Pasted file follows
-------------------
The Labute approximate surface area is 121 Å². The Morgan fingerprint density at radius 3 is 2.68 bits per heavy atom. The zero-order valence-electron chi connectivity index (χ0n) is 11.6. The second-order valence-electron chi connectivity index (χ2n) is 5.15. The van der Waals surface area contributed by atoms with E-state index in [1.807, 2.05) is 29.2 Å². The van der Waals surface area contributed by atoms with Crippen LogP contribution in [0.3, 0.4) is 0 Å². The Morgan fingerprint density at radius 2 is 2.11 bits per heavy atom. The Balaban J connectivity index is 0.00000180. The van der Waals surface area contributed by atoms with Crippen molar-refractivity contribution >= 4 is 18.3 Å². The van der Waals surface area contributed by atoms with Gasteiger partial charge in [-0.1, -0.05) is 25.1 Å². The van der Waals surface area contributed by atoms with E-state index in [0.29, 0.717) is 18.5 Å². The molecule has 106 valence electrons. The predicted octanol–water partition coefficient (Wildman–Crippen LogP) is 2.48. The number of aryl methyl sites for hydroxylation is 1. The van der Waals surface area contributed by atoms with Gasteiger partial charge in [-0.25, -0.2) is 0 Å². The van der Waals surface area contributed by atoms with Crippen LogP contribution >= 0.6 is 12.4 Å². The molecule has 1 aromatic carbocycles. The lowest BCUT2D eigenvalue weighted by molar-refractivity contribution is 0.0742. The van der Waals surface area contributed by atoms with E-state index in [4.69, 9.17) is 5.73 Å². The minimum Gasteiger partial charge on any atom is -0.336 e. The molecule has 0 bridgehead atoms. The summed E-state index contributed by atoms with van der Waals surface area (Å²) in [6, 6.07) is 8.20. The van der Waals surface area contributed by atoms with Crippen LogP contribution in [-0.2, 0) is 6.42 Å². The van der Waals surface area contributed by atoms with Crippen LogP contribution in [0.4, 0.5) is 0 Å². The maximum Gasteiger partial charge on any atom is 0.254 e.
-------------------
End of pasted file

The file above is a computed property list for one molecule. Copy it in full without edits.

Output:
The Labute approximate surface area is 121 Å². The Morgan fingerprint density at radius 3 is 2.68 bits per heavy atom. The zero-order valence-electron chi connectivity index (χ0n) is 11.6. The second-order valence-electron chi connectivity index (χ2n) is 5.15. The van der Waals surface area contributed by atoms with E-state index in [1.807, 2.05) is 29.2 Å². The van der Waals surface area contributed by atoms with Crippen LogP contribution in [0.3, 0.4) is 0 Å². The Morgan fingerprint density at radius 2 is 2.11 bits per heavy atom. The Balaban J connectivity index is 0.00000180. The van der Waals surface area contributed by atoms with Crippen molar-refractivity contribution >= 4 is 18.3 Å². The van der Waals surface area contributed by atoms with Gasteiger partial charge in [-0.1, -0.05) is 25.1 Å². The van der Waals surface area contributed by atoms with E-state index in [0.29, 0.717) is 18.5 Å². The molecule has 106 valence electrons. The predicted octanol–water partition coefficient (Wildman–Crippen LogP) is 2.48. The number of aryl methyl sites for hydroxylation is 1. The van der Waals surface area contributed by atoms with Gasteiger partial charge in [-0.25, -0.2) is 0 Å². The van der Waals surface area contributed by atoms with Crippen LogP contribution >= 0.6 is 12.4 Å². The molecule has 1 aromatic carbocycles. The lowest BCUT2D eigenvalue weighted by molar-refractivity contribution is 0.0742. The van der Waals surface area contributed by atoms with E-state index in [4.69, 9.17) is 5.73 Å². The minimum Gasteiger partial charge on any atom is -0.336 e. The molecule has 0 bridgehead atoms. The summed E-state index contributed by atoms with van der Waals surface area (Å²) in [6, 6.07) is 8.20. The van der Waals surface area contributed by atoms with Crippen LogP contribution in [-0.2, 0) is 6.42 Å². The van der Waals surface area contributed by atoms with Crippen LogP contribution in [0.4, 0.5) is 0 Å². The maximum Gasteiger partial charge on any atom is 0.254 e.